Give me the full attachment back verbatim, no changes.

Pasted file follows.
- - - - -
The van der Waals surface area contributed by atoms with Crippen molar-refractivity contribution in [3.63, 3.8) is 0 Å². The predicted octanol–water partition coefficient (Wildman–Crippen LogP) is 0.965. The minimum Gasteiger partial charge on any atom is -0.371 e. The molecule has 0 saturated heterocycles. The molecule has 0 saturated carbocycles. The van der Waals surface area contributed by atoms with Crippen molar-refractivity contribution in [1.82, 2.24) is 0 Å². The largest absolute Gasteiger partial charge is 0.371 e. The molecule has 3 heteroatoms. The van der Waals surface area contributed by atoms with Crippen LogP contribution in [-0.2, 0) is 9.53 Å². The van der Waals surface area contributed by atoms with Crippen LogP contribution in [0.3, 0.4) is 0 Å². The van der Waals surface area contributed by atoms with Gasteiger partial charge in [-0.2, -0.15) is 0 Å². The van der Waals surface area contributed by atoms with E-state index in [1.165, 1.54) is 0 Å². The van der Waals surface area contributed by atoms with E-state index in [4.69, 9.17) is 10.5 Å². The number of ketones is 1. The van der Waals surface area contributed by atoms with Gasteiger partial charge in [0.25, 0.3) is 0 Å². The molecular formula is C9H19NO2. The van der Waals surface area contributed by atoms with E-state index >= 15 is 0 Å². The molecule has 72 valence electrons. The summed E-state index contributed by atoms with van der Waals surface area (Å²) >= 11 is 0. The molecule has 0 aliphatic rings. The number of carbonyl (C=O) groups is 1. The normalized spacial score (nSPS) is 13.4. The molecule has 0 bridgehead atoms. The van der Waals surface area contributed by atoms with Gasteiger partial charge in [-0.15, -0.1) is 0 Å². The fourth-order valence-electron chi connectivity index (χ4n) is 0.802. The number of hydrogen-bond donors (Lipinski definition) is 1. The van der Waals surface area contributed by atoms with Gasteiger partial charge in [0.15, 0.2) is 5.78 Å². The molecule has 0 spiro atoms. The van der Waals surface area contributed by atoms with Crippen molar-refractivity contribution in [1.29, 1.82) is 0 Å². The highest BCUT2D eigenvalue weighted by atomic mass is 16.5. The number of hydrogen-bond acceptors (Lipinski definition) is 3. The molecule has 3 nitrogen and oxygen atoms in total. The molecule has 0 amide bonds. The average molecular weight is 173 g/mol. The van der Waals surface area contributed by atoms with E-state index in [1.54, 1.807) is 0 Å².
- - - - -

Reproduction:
The van der Waals surface area contributed by atoms with Crippen molar-refractivity contribution in [3.63, 3.8) is 0 Å². The predicted octanol–water partition coefficient (Wildman–Crippen LogP) is 0.965. The minimum Gasteiger partial charge on any atom is -0.371 e. The molecule has 0 saturated heterocycles. The molecule has 0 saturated carbocycles. The van der Waals surface area contributed by atoms with Crippen molar-refractivity contribution in [1.82, 2.24) is 0 Å². The largest absolute Gasteiger partial charge is 0.371 e. The molecule has 3 heteroatoms. The van der Waals surface area contributed by atoms with Crippen LogP contribution in [-0.2, 0) is 9.53 Å². The van der Waals surface area contributed by atoms with Crippen LogP contribution in [0.3, 0.4) is 0 Å². The van der Waals surface area contributed by atoms with Gasteiger partial charge in [-0.2, -0.15) is 0 Å². The van der Waals surface area contributed by atoms with E-state index in [1.165, 1.54) is 0 Å². The van der Waals surface area contributed by atoms with E-state index in [4.69, 9.17) is 10.5 Å². The number of ketones is 1. The van der Waals surface area contributed by atoms with Gasteiger partial charge in [0.25, 0.3) is 0 Å². The molecular formula is C9H19NO2. The van der Waals surface area contributed by atoms with E-state index >= 15 is 0 Å². The molecule has 72 valence electrons. The summed E-state index contributed by atoms with van der Waals surface area (Å²) >= 11 is 0. The molecule has 0 aliphatic rings. The number of carbonyl (C=O) groups is 1. The normalized spacial score (nSPS) is 13.4. The molecule has 0 bridgehead atoms. The van der Waals surface area contributed by atoms with Gasteiger partial charge in [-0.15, -0.1) is 0 Å². The fourth-order valence-electron chi connectivity index (χ4n) is 0.802. The number of hydrogen-bond donors (Lipinski definition) is 1. The van der Waals surface area contributed by atoms with Gasteiger partial charge in [0.15, 0.2) is 5.78 Å². The molecule has 0 spiro atoms. The van der Waals surface area contributed by atoms with Crippen molar-refractivity contribution in [1.29, 1.82) is 0 Å². The highest BCUT2D eigenvalue weighted by atomic mass is 16.5. The number of hydrogen-bond acceptors (Lipinski definition) is 3. The molecule has 3 nitrogen and oxygen atoms in total. The molecule has 0 amide bonds. The average molecular weight is 173 g/mol. The van der Waals surface area contributed by atoms with E-state index in [1.54, 1.807) is 0 Å².